Encourage your kids to cut the ties with technology and limit their usage of their devices during summer. Encourage them to come out on a walk with you. It’s good for them to ease off on the constant stimulation and enjoy something which seems “boring” on the surface because it’s just nature and not the internet. Over summer, the more you take your kids off on back-to-basics adventures, the more they might find that they actually enjoy the outdoors just as much as their technology but in a completely different way.
This is the pinnacle of family activities. There’s something simultaneously cozy and adventurous about camping. You can explore the great unknown but do so in a snug little tent, eat marshmallows around a fire with your loved ones, and tell scary ghost stories. Of course, if you’ve already blown a good portion of the family’s summer fund on endless activities and vacations then you might not have enough money to afford another trip away. The beauty about camping, however, is that you only need a tent to do it. You could camp near to home or even camp in your backyard. You’ll be right next to home in case you need any emergency supplies, the campsite is free because you own it, and you probably don’t have to worry about wild animals (other than a few squirrels, perhaps).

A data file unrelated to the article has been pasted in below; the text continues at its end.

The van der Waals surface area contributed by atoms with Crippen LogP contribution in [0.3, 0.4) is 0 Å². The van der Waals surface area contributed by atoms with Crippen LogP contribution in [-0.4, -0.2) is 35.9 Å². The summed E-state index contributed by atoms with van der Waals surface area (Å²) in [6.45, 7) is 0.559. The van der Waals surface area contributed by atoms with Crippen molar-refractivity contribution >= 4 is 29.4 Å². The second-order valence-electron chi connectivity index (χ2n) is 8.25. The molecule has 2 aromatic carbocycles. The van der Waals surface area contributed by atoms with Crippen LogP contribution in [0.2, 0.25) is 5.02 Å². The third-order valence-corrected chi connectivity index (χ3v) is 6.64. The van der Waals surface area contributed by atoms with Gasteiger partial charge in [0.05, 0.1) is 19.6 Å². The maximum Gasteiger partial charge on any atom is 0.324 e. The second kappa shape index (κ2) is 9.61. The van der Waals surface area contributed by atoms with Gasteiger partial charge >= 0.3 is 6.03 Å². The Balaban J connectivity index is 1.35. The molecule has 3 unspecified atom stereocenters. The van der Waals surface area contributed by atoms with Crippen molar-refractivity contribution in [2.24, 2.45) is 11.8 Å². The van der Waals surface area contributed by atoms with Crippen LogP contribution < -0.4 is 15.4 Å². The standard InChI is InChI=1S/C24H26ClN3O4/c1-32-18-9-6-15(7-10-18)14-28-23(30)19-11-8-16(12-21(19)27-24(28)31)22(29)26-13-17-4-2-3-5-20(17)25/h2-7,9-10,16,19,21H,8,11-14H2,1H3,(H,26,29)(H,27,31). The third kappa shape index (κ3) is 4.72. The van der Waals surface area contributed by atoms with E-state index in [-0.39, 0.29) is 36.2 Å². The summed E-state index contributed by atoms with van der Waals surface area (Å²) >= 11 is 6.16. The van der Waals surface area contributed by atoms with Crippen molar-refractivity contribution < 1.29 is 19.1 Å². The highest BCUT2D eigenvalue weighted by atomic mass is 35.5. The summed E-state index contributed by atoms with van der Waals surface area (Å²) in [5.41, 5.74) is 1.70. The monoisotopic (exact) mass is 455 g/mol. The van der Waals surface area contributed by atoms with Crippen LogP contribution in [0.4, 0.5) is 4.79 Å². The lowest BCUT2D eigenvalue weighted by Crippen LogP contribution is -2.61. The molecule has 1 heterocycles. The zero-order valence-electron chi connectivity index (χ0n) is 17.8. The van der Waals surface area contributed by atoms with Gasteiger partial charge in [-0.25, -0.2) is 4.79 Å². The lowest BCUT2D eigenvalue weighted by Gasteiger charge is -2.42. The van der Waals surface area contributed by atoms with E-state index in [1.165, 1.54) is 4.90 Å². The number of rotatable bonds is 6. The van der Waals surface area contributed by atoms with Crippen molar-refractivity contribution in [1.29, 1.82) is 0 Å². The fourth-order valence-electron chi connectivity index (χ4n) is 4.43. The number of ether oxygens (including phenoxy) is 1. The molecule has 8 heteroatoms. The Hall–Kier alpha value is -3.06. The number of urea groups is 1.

The final suggestion on this list is a classic family favorite which is always guaranteed to go down a treat. Hitting your local zoo (or even a zoo you’ve never visited before) is a great way to keep the whole family happy. Everybody has a certain animal that they love, and there are plenty of snack stands to keep the family content and their bellies stuffed to the brim. When it comes to keeping the family together over summer with an activity that the kids don’t find boring (or the parents, for that matter), the zoo is the perfect solution.